Pianist Glenn Gould rocketed to fame in 1955 with his startling and original take on Bach's Goldberg Variations. Gould's fans were treated to a remake of Goldbergs in 1982, when he released a slower-paced rendition just before his untimely death. But it's that first, rapid fire 1955 recording that continues to captivate audiences.
In the art world, William Eggleston is a revered photographer. In the music world, he's virtually unknown. But now the 78-year-old Memphis native, celebrated for legitimizing color photography in the 1970s, has just released his very first album, simply titled Musik.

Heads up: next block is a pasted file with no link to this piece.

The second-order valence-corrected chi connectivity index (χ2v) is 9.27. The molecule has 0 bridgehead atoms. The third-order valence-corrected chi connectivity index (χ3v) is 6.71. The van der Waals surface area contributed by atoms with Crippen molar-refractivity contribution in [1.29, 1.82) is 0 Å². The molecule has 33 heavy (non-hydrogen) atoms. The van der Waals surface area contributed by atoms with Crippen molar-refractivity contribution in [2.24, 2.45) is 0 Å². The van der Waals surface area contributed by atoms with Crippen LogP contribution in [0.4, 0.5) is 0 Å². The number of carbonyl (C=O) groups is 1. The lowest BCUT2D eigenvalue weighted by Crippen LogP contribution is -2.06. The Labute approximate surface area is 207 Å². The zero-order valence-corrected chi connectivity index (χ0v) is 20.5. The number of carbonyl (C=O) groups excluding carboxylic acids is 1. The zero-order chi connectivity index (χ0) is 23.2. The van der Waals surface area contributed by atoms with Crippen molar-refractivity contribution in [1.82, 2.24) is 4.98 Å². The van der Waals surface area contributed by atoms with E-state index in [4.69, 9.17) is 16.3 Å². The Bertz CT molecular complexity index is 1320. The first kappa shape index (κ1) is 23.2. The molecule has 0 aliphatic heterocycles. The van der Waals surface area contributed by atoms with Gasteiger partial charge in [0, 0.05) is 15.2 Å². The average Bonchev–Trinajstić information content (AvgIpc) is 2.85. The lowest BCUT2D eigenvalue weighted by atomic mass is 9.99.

When Daniil Trifonov was 20, he scored a double victory, taking home top prizes at both the Tchaikovsky and Rubinstein International Piano Competitions. That was six years ago, and by now he has secured a spot as one of the most revered – perhaps even feared – classical pianists on the scene today.
The intrepid pianist Marc-André Hamelin has a reputation for embracing the toughest, strangest music. His new recording of For Bunita Marcus by Morton Feldman is a fine example. For nearly 75 minutes the music never rises above a whisper and the damper pedal is always pressed down, allowing single notes to ring out into vast, silent spaces.